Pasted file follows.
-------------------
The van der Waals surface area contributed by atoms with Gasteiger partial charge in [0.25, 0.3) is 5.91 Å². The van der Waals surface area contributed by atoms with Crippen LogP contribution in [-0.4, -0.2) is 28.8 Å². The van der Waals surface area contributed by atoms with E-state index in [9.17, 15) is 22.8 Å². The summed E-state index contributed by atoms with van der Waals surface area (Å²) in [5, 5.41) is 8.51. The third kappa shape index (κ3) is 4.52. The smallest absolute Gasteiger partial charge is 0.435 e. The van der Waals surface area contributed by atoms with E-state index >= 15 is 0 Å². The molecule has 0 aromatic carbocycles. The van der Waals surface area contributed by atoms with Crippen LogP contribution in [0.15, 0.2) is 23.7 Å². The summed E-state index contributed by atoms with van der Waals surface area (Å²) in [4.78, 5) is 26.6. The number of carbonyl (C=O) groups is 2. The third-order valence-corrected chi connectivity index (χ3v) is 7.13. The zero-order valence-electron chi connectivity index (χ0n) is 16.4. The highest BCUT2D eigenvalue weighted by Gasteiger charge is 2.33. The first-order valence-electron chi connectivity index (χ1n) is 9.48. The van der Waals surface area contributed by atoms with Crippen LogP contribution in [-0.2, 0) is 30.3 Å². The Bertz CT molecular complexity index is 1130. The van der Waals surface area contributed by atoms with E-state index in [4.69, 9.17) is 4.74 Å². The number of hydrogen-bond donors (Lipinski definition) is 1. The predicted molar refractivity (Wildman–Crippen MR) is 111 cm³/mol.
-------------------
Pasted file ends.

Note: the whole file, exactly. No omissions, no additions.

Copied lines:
The van der Waals surface area contributed by atoms with Gasteiger partial charge in [0.25, 0.3) is 5.91 Å². The van der Waals surface area contributed by atoms with Crippen LogP contribution in [-0.4, -0.2) is 28.8 Å². The van der Waals surface area contributed by atoms with E-state index in [9.17, 15) is 22.8 Å². The summed E-state index contributed by atoms with van der Waals surface area (Å²) in [5, 5.41) is 8.51. The third kappa shape index (κ3) is 4.52. The smallest absolute Gasteiger partial charge is 0.435 e. The van der Waals surface area contributed by atoms with E-state index >= 15 is 0 Å². The molecule has 0 aromatic carbocycles. The van der Waals surface area contributed by atoms with Crippen LogP contribution in [0.15, 0.2) is 23.7 Å². The summed E-state index contributed by atoms with van der Waals surface area (Å²) in [4.78, 5) is 26.6. The number of carbonyl (C=O) groups is 2. The third-order valence-corrected chi connectivity index (χ3v) is 7.13. The zero-order valence-electron chi connectivity index (χ0n) is 16.4. The highest BCUT2D eigenvalue weighted by Gasteiger charge is 2.33. The first-order valence-electron chi connectivity index (χ1n) is 9.48. The van der Waals surface area contributed by atoms with Crippen LogP contribution in [-0.2, 0) is 30.3 Å². The Bertz CT molecular complexity index is 1130. The van der Waals surface area contributed by atoms with E-state index in [4.69, 9.17) is 4.74 Å². The number of hydrogen-bond donors (Lipinski definition) is 1. The predicted molar refractivity (Wildman–Crippen MR) is 111 cm³/mol.